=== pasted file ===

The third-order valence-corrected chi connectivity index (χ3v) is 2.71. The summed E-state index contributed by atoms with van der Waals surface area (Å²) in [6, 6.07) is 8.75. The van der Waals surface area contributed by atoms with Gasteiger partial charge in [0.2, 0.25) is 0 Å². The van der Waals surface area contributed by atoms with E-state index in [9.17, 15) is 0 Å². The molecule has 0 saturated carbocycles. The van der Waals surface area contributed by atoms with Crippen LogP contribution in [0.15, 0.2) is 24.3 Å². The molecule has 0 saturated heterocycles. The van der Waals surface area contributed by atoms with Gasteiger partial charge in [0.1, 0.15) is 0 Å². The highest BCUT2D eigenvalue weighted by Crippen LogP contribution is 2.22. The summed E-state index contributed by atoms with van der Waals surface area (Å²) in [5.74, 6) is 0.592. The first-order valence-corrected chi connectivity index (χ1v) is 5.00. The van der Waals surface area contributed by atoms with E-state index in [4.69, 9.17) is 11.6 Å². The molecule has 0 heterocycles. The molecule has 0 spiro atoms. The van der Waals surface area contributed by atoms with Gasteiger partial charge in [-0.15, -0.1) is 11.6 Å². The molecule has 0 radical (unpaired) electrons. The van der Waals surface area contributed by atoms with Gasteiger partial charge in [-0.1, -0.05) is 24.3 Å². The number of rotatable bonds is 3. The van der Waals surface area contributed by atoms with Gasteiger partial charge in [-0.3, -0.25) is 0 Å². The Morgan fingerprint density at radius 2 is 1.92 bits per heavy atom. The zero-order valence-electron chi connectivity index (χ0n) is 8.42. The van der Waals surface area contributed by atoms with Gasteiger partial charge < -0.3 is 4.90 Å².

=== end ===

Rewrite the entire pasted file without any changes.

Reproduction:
The third-order valence-corrected chi connectivity index (χ3v) is 2.71. The summed E-state index contributed by atoms with van der Waals surface area (Å²) in [6, 6.07) is 8.75. The van der Waals surface area contributed by atoms with Gasteiger partial charge in [0.2, 0.25) is 0 Å². The van der Waals surface area contributed by atoms with E-state index in [9.17, 15) is 0 Å². The molecule has 0 saturated carbocycles. The van der Waals surface area contributed by atoms with Crippen LogP contribution in [0.15, 0.2) is 24.3 Å². The molecule has 0 saturated heterocycles. The van der Waals surface area contributed by atoms with Gasteiger partial charge in [0.1, 0.15) is 0 Å². The highest BCUT2D eigenvalue weighted by Crippen LogP contribution is 2.22. The summed E-state index contributed by atoms with van der Waals surface area (Å²) in [5.74, 6) is 0.592. The first-order valence-corrected chi connectivity index (χ1v) is 5.00. The van der Waals surface area contributed by atoms with E-state index in [4.69, 9.17) is 11.6 Å². The molecule has 0 heterocycles. The molecule has 0 spiro atoms. The van der Waals surface area contributed by atoms with Gasteiger partial charge in [-0.15, -0.1) is 11.6 Å². The molecule has 0 radical (unpaired) electrons. The van der Waals surface area contributed by atoms with Gasteiger partial charge in [-0.1, -0.05) is 24.3 Å². The number of rotatable bonds is 3. The van der Waals surface area contributed by atoms with Gasteiger partial charge in [-0.3, -0.25) is 0 Å². The Morgan fingerprint density at radius 2 is 1.92 bits per heavy atom. The zero-order valence-electron chi connectivity index (χ0n) is 8.42. The van der Waals surface area contributed by atoms with Gasteiger partial charge < -0.3 is 4.90 Å².